KoriSoron Follow Up – Video – New Shows – And A Useful Audio Hack For Piezo Guitars

The KoriSoron Soft Launch

The soft launch went well and to answer the Craigslist Question raised in the previous post, yes we brought people and made money in tips (more than we would have made for the same number of people playing a club with three other people on the bill.

Farzad Golpayegani (the other guitarist in Korisoron) has been editing video and posting them (a thankless job the table he had the camera on had people talking the entire time so finding segments without conversation was difficult but he did manage to pull these together.

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Upcoming shows:

We DO have more shows coming up as a direct result of this one:

  • Friday, September 12 Moon and River Cafe – 8pm-10pm
  • Thursday, September 25th – Proctor’s GE Theatre (as part of Festival Cinema Invisible‘s kick off event) 7pm-10pm full information can be found here!

And more shows coming up in October and November while we prep for a new recording.

The Audio Hack

We have an extra ZT Lunchbox Acoustic coming to us but we weren’t able to coordinate with ZT in time for the Moon and River gig so rather than having one great sound – we ended up going direct to the PA. While that isn’t the worst thing that’s ever happened in the history of the world, it was a drag to hear that piezo through a PA tone.  (BTW – We are SO excited about the ZT Acoustic amps because they sound simply AMAZING).  There was no Pie in that piezo….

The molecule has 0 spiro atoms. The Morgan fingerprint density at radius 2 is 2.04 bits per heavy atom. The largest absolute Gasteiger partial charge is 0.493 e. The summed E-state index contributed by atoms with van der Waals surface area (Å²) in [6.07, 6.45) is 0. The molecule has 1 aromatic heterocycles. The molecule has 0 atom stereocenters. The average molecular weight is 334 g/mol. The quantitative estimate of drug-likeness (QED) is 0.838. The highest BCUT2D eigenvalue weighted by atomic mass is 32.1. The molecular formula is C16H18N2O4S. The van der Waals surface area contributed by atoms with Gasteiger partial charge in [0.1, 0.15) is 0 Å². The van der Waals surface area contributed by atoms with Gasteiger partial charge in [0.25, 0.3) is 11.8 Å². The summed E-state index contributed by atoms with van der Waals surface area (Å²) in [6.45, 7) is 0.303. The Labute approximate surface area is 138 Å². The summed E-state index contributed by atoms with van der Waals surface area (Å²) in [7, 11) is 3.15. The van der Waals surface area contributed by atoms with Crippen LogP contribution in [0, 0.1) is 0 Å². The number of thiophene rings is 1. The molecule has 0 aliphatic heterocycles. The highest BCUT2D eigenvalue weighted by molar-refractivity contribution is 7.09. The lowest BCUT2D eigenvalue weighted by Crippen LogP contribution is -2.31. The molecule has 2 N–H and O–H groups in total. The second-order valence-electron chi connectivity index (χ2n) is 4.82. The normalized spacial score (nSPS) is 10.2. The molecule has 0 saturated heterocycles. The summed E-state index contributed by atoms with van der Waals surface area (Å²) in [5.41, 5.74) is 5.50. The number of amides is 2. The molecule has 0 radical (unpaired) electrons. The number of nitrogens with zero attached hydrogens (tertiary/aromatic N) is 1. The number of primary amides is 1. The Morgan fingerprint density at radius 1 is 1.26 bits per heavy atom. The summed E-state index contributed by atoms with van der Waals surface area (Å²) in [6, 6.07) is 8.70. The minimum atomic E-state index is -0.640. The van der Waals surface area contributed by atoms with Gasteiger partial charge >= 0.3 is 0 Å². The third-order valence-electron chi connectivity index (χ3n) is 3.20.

While Farzad was editing the video he texted me and asked if I could check out the audio from the Zoom H2n recorder I had on site.  I had run a line off the Fender Passport PA into the recorder’s 1/8″ input.  The sound was what you expected by now but then I remembered something…

Didn’t I have a Yamaha AG Stomp, that’s specifically designed to handle piezo guitar signals?

A trip to GC to pick up a $50 Behringer mixer w. an FX send on clearance got me this:

AG Stomp

Here’s what’s going on here:

As I already transferred the WAV file to my laptop, I used Fission to break it the large file up into individual tracks and then ran the signal out the headphone jack of my Apogee Duet (to give the signal a little better sound) and into the Behringer mixer. The Behringer didn’t allow me to run the FX send off of the RCA inputs, so I used a stereo 1/4″ to 2 1/8″ cables to get the signal to the 5/6 channels of the mixer.  Since sends are typically mono on units in this price range and the return is stereo, I set up the gain staging of the unit and ran a single cable from the FX Send to the AG Stomp input then ran the stereo send back to the Mixer.

Funny thing though…..

I couldn’t get the return blend to sound right in the mixer, so I just ended up going direct from the headphone out of the AS Stomp back into the H2N.

I’m guessing that here in our story is where the questions will start.

Couldn’t you (I) have just done that in software?

Interestingly enough, I tried using the Positive Grid Jam Up Acoustic Sim with a Line 6 Sonic Port and it didn’t hold a candle to the AG Stomp.

and yes, I probably could have used a plug in like MonoMaker and just run a signal out of the laptop into the AG stomp – but honestly this was just a much easier solution for me.

How did it turn out?

Funny story…